Tuesday, January 19, 2010
The DNR 25: #20 Jack Morris
The DNR 25 is a list of my personal favorite Detroit Tigers players of the past 25 years. If you’ve missed any so far and care to catch up, here they are.
#25: Jamie Walker
#24: Dmitri Young
#23: Todd Jones
#22: Miguel Cabrera
#21: Mike Henneman
And on with the list…
John Scott Morris
Bringham Young University
1976, 5th Round, Detroit Tigers
254-186, 3.90 ERA, 1.296 WHIP, 105 ERA+, 2478 K’s
1981 Sporting News Pitcher of the Year
AL All-Star (’81, ’84, ’85, ’87, ’91)
1981: AL 1st in Wins (14)
1983: AL 1st in Strikeouts (232)
1983: AL 1st in Innings Pitched (293.2)
1986: AL 1st in Shutouts (6)
1990: AL 1st in Complete Games (11)
1992: AL 1st in Wins (21)
Major League Record 14 straight Opening Day starts (’80-’93)
Best Tiger Season
Although Morris had many fine seasons as the Tigers’ ace, 1986 was his best year. He went 21-8 with a 3.27 ERA, 223 strikeouts, an ERA+ of 127, 15 compete games, 6 shutouts, and a career best 1.165 WHIP. The Jack Morris that Tiger fans recall today was from that ’83-’87 era. Awesome stuff. Roger Clemens was amazing in ‘86 and overshadowed Jack’s numbers, however, ruining his best chance at a Cy Young Award.
Little Known Fact
Morris is the all-time Tigers leader in both wild pitches (155) and balks (23).
Reason For Being On The List
He was the first “ace” pitcher that I ever knew. Morris was what they referred to as a “bulldog” on the mound. He always wanted the ball, hated coming out of games (he had 175 complete games in 527 career starts, unheard of today), and no one tried harder on the mound than Jack. You could see how pissed he was when he played poorly.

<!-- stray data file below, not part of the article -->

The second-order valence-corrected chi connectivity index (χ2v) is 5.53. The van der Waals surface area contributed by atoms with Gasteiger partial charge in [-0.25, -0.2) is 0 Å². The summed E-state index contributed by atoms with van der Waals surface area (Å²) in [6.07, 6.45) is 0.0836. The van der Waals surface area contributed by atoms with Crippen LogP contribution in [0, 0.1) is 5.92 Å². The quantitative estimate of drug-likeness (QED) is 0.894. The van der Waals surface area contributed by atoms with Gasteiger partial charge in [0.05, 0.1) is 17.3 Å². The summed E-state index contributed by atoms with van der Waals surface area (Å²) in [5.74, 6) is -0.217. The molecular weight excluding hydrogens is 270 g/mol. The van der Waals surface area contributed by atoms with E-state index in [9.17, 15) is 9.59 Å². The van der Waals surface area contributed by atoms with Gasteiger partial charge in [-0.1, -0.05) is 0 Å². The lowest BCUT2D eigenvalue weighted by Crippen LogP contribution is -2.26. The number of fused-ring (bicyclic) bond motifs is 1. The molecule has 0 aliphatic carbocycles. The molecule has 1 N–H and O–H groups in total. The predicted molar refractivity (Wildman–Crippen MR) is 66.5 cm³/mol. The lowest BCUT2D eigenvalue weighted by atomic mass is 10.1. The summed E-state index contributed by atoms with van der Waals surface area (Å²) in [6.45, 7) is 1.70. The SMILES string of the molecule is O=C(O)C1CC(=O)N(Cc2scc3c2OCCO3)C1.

He was the first player I ever saw that threw the split-fingered fastball and was the guy that made it the “hot” pitch of the 80’s and early 90’s. He is one of the few major league ballplayers whose career numbers really don’t show what a great player he was for so many teams, in my opinion.
What Happened To Him?
A lot, actually. Jack left the Tigers in 1991 and went on to his hometown Minnesota Twins and won a World Series. Who can forget his badass Game 7 where he went 10 innings for the win against John Smoltz and the Braves? Morris would win the World Series MVP that year.
He bolted the Twins after the season for the Toronto Blue Jays winning World Series rings in ’92 and ’93, though he didn’t pitch in the ’93 Series after a disappointing 7-12, 6.19 ERA season.
He joined the Cleveland Indians in 1994 going 10-6 with a 5.60 ERA. After that, he tried a final MLB season with the Reds in 1995, but never pitched for them. In 1996, he played for the St. Paul Saints of the independent Northern League before finally retiring from the game.
Today, he’s a broadcaster for the Twins and is slowing gaining support for the Hall of Fame getting a personal high 52.3% of the vote in 2010. He probably has the best chance of getting elected of anyone that you’ll see on this list. Good luck, Jack.
Info ripped off of baseball-reference.com and Wikipedia.
Pics via Google.